The cloud first SQL Server 2014 coming in April with in-memory and cloud capabilities


Two years after the arrival of SQL Server 2012, which focused on the analysis of data in memory and the cloud, Microsoft is ready for next iteration of the RDMBS database. The general availability of SQL Server 2014 has been set for April 1st by Microsoft, the eve of the opening of its Build developers conference which runs from April 2 to 4 in San Francisco.
While SQL Server 2012 was decidedly focused on high availability, data analysis and cloud storage, SQL Server 2014 focuses on performance and hybrid cloud. Microsoft has announced that the latest version of its SQL Server database has now been released to manufacturing (RTM), offering in-memory transaction processing to speed performance and features to support hybrid cloud deployment.

In-memory transaction processing

While the vast majority of its competitors have opted for in-memory technologies and opting it to separate from traditional RDBMS, Microsoft chooses to integrate OLTP technologies at the heart of its processing. The ambitious initiative that took four years of hard development has significant advantages.

Microsoft says SQL Server 2014 is much faster than its predecessor–at least in the online transaction processing (OLTP). The main reason is that OLTP is now equipped with an in-memory technology, whereby a speed improvement can be achieved by a factor of 30. For this purpose, Microsoft has developed an engine called Hekaton, which is developed by the SQL Server team in collaboration with Microsoft Research Database Group.

Microsoft indeed shares the principle that it is neither useful nor appropriate to seek to put absolutely all the databases in memory. In addition, by integrating this functionality at the heart of the engine, all enterprise applications can benefit from the resulting acceleration without having to rewrite or modify tables.

Microsoft uses as example an online gaming site called Bwin, which can process up to 250,000 requests per second with a pilot application. The new in-memory-based OLTP complement existing in-memory technologies for business intelligence (BI), Complex Event Processing with StreamInsight, and the column-oriented processing in SQL Server.

Another tool that comes standard with Microsoft’s offering can automatically analyze database activity and identify tables that would benefit resident in memory function. The built-in SQL Server Management Studio tool AMR (Analysis, migrate and report) will help the user determine if the in-memory OLTP can effectively improve the performance of your application. It analyzes the workload and indicates which tables and stored procedures that can take advantage of a conversion memory and the amount of work it will require. A Memory Optimization Advisor wizard then helps turn tables, some incompatibilities to be removed to be able to move in memory.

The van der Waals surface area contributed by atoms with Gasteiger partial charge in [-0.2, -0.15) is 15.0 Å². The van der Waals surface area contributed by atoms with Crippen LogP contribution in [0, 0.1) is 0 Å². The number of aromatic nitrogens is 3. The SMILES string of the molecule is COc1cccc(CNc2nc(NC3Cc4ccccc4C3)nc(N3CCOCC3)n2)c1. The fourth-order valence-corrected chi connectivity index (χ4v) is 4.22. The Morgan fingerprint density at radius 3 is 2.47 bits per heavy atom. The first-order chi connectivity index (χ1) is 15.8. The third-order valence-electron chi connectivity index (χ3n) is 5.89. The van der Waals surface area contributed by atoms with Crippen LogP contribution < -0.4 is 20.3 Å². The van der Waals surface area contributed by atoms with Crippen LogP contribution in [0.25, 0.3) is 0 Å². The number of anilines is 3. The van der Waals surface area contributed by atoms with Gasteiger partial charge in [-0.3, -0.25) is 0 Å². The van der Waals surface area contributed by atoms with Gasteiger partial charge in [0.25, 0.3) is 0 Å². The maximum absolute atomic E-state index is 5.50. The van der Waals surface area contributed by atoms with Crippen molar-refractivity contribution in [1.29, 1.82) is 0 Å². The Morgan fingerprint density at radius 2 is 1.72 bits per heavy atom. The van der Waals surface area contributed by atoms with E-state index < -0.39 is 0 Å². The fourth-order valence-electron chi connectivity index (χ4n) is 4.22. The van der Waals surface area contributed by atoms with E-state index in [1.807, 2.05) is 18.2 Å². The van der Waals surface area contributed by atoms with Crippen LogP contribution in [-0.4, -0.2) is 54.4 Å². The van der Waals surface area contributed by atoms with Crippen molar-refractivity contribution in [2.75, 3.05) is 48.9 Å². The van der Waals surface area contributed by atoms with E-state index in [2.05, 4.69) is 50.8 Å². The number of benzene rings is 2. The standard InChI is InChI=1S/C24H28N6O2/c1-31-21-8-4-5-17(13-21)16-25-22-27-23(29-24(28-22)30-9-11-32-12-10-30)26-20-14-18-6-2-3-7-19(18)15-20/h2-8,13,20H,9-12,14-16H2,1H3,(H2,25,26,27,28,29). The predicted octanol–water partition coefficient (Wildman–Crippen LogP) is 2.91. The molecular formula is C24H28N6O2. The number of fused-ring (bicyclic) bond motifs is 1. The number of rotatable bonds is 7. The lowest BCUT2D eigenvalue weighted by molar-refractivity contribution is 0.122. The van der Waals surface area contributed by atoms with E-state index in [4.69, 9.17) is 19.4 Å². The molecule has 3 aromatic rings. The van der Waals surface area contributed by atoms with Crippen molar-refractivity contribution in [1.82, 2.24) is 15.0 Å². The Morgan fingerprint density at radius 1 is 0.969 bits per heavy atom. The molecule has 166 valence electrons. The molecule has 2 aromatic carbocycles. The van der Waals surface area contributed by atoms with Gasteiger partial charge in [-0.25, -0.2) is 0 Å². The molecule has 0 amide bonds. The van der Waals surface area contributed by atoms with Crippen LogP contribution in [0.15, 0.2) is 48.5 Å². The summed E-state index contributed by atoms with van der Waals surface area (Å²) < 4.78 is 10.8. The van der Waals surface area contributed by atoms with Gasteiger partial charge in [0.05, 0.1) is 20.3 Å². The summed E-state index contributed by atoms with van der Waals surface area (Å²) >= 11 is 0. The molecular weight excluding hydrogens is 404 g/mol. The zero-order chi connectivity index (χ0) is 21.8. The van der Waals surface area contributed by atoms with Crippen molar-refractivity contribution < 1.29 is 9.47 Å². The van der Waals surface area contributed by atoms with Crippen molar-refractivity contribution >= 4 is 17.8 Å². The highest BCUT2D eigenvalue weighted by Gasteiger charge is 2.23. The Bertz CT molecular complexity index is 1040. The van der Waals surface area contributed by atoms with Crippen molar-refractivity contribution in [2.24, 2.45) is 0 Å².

“This means our customers don’t need expensive additional software to take advantage of the technology. More importantly, it means customers do not have to rewrite their application or deploy new servers,” said Quentin Clark, Corporate Vice President, Data Platform Group. “We approached in-memory columnstore the same way – it is built into SQL Server and our data warehouse product Parallel Data Warehouse.”

However, the In-Memory OLTP functions are present only in the Enterprise edition and will not be available in other editions.

photo credit: EJP Photo via photopin cc

photo credit: EJP Photo via photopin cc

Hybrid cloud

The other major new focus has been on hybrid features that span the cloud and on premise compute, making it simpler for customers to back up and recover SQL Server databases hosted in their data center using Microsoft’s Windows Azure public cloud. This allows the new SQL Server optionally use for on premise Azure applications.

Windows Azure and SQL Server provide a continuum of capability and flexibility in deployment options both on-premises and in the cloud. Windows Azure also supports an important data workload – Windows Azure HDInsight, the Apache Hadoop-based solution in the cloud.

Apart from this, the backup mechanism to Windows Azure has been simplified. Backups can be done either automatically or manually in the future and be restored within minute in a Windows Azure Virtual Machine. Microsoft has announced that SQL Server 2014 Virtual Machines on Windows Azure would be available from 1 April.

SQL Server 2014 also provides many other improvements, including improved data management index column mechanism (an evolution of the current index store data in columns of SQL Server 2012), the ability to use SSD as buffer space for I/O, save databases on premise to Azure Storage via SSMS console integration, as well as many improvements in safety.

Microsoft is defining a strategy to create and update applications taking account of market trends namely cloud computing, mobile and big data. Microsoft most recent products release are developed in conjunction with Azure cloud platform. Last year, the software major released a cloud-based version of Visual Studio that offers developers to launch several new services running on the Windows Azure cloud platform.